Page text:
In the busyness of my life, who really has time to pray?
Several weeks ago I sat down with my friend and spiritual mentor Barry Rowan. Though I wouldn’t say I was too busy to pray – especially not to Barry, a giant in the faith compared to me – when the conversation turned to spirituality, that’s what I was thinking.
Since Barry is the CFO of a publicly traded company, I’m always wanting to talk business. Turn arounds, strategies, stock price, leadership. Yet he continually takes the conversation back to a moment-by-moment relationship with Christ.
“My spiritual director shared with me a practice that I’ve found very helpful,” Barry said. “And it centers on the concept of awareness. The first step in this prayer is easy: (1) Recognize that Jesus is aware of you in this moment.”
Awareness. Interesting thought. One of my unspoken barriers to prayer is that Jesus is high, far off, and mighty – and that I need to get in the right room, position, or posture to pray. But the truth is that Jesus, who is with us to the very end of the age, is aware of me right now. At a computer. On the way to the bathroom. In a meeting. In the car. Putting on my socks. That means he’s aware of my body, my feelings, and my innermost thoughts.
“From there,” Barry continued, “simply do this: (2) Say to him one thing that’s important to you.” For example, it could be an email you’re waiting on from a prospective client, the stress of your kids not listening to you, or the pain of an ongoing addiction. It could be anything. But it makes sense: if Jesus is aware of me right now, the first step in a simple conversation between friends would be to share one thing that’s important to me.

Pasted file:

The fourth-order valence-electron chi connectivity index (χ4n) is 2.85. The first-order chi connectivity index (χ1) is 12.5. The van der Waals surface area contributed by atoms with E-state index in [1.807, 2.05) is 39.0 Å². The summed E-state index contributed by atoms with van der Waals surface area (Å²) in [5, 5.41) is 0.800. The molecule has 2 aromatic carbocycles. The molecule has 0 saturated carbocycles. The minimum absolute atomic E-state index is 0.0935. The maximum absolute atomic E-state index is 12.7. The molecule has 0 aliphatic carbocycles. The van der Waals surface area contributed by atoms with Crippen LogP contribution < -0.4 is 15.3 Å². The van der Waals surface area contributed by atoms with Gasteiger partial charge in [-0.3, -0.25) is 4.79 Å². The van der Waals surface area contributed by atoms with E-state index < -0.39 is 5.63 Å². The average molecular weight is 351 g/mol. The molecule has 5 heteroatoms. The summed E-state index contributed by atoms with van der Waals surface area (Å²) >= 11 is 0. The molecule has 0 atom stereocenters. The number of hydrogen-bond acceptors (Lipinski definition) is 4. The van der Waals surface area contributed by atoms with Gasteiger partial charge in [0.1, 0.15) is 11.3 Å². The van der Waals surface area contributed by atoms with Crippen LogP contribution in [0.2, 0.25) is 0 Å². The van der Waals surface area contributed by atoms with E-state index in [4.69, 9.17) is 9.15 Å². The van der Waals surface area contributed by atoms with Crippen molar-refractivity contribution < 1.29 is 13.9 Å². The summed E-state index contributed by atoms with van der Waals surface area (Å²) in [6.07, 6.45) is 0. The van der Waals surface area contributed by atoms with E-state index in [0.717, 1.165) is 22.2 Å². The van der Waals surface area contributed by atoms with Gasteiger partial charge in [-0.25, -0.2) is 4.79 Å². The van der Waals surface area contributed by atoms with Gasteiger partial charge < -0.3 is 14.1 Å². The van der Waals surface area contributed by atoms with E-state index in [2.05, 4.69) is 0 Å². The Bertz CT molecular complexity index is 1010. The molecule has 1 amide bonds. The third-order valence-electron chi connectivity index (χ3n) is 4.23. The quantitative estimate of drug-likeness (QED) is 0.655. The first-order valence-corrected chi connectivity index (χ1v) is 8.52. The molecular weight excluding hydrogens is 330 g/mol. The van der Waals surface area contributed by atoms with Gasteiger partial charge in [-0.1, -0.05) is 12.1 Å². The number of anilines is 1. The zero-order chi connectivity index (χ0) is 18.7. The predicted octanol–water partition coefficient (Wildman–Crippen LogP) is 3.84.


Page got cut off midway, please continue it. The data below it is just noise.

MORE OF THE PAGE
“Finally, after you’ve done this,” Barry said, “(3) Listen for one thing that’s important to Jesus that He wants you to know. As I started to apply this to my own work day, this final step was surprisingly easy. “Trust me. I will provide,” was the answer I got to a lot of my own worries about money. I also felt like Scripture would pop into my mind from my time reading the Bible in the morning. “I am with you. Don’t be afraid. Bring your anxiety to me and I will give you peace.”
I’m just starting to practice the Prayer of Awareness. But there’s two reasons why I’m hopeful that this practice can grow my relationship with Christ:
1. It only takes about 15 seconds. I can do it while pumping gas, dazing off on a conference call, or after a conflict with my wife. It works just as well walking to the bathroom at work as it does at home with my kids.
2. It doesn’t require much holiness! Just honesty. Christ is aware of me right now, in this moment. I don’t have to do some kind of elaborate preparation for prayer nor find just the right words to pray. (Often, when I pray in groups, to be honest, half of it is prayer. The other half is performance for others in the room.)
As I type this article, he sees, listens, and cares for me. Because this is true, I can share simply what’s important to me, and listen for what’s important to him, as anybody would do with a friend.
If you decide to practice this prayer this week, I’d like to hear from you. Contact me with your story, and, with your permission, I’ll share it here.
Jeff Haanen is a writer and entrepreneur. He founded Denver Institute for Faith & Work, a community of conveners, teachers and learners offering experiences and educational resources on the gospel, work, and community renewal. He is the author of An Uncommon Guide to Retirement: Finding God’s Purpose for the Next Season of Life and an upcoming two-book series on spiritual formation, vocation, and the working class for Intervarsity Press. He lives with his wife and four daughters in Denver and attends Wellspring Church in Englewood, Colorado.